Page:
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Dawn Lakin

Dawn Lakin

Dawn has worked as a traffic officer (HATO) with the Highways Agency (HA) since 2006. HATOs were piloted in 2004 in the West Midlands after 'Black Thursday' in 2003 when heavy snowfall caused chaos and overburdened the capacity of the police force; the nationwide roll out of traffic officers was completed in July 2006.

Dawn Lakin

Although I sometimes feel like I am in the minority in this job, it is important to have a good rapport with the people you work with. In my experience there are those who accept you as an equal and those who get protective because you are a female.

“I like motorways. I used to work in helicopter maintenance which took me on a 21 mile daily motorway commute where I’d see police traffic officers attending incidents and I thought ‘What a great job’, so when I saw an advert for the HA I knew I had to apply.

“Out of 18 people on my course, I was the only woman. The others told me afterwards that they didn’t expect me to last more than two weeks, they thought I would feel out of place and uncomfortable. There was a high drop-out rate among women who began the training. You are away all week and it can be hard on family life; some of the men can be very macho. I didn’t experience any of this myself - the people I trained with were very accepting of me - but I had heard of some women who dropped out for this very reason.

“I work 8-hour day and night shifts, 6 days on, 3 days off. Our outstation covers a section of the motorway about 69 miles long.  We are always crewed in pairs and I normally work with a man because out of 31 staff there are only 3 women. This job is considered high risk. The biggest danger is from fast moving traffic, especially at night, but dealing with the public is a very challenging part of the job. You are there to help them and they can make life difficult, but I really love my job: every day is different and if just one person says thank you, it can make your day.

“On average we are called out 2-3 times a day, most commonly to attend breakdowns or debris in the carriageway. In an emergency situation we are automatically called out to support the emergency services but we are not supposed to be the first on the scene: our primary role is to manage the motorway traffic safely around the scene of the accident.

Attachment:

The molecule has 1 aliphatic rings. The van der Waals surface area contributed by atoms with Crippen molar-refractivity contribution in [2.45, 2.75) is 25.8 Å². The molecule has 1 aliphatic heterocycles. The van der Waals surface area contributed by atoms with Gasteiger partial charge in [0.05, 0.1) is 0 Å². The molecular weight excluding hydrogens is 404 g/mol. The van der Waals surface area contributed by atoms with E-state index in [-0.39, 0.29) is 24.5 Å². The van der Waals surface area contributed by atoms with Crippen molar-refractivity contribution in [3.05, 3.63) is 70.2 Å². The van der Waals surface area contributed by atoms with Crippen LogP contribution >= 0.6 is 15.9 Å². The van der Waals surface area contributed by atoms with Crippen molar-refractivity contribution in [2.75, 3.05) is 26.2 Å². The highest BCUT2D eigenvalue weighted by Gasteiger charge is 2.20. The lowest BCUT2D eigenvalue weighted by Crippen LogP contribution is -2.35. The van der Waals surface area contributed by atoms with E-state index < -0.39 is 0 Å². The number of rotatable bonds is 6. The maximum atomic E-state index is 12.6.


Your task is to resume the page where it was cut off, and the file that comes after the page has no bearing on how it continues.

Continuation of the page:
“However, I have had to deal with some traumatic situations. After attending my first fatality I went on a ‘trauma diffusion’ training course. This training is now being rolled out among all traffic officers.

“Although I sometimes feel like I am in the minority in this job, I think it is important to have a good rapport with the people you work with. In my experience there are those who accept you as an equal and those who get protective because you are a female.

“Most people will automatically talk to my male counterpart, especially if they have a mechanical question. Religion and culture also play a part in the way a woman in this job is perceived. You often find that men don’t want to take advice from a woman, even though I have received the same training and am equally equipped to manage the situation.

“There have been times where women we are attending are more comfortable talking to me. If you could have an equal male/female crew all the time I think you would have an ideal situation.  Once when I was crewed with another woman, we were called out to two breakdowns involving men; one asked ‘Is this allowed?’ and another said ‘It’s my lucky day’ so we deal with a lot of different reactions.

“I was brought up to believe I was no different to anybody else and if a man can do it, so can I. I think this outlook has a lot to do with your upbringing – my daughter is an electrician. I believe the main reason there are so few women in this job is due to shift work and the difficulty of fitting it in around family life. If part-time work was available we would see a lot more women coming in. 9 times out of 10 you will see a double male crew on the motorway, and that becomes the perceived normality.

“A lot of women don’t like blood and gore and that’s how they see this job. It is a reality but not a predominant feature, and is something that both men and women struggle with. It is important to understand that what you are dealing with is very unnatural and what you are feeling is very natural.”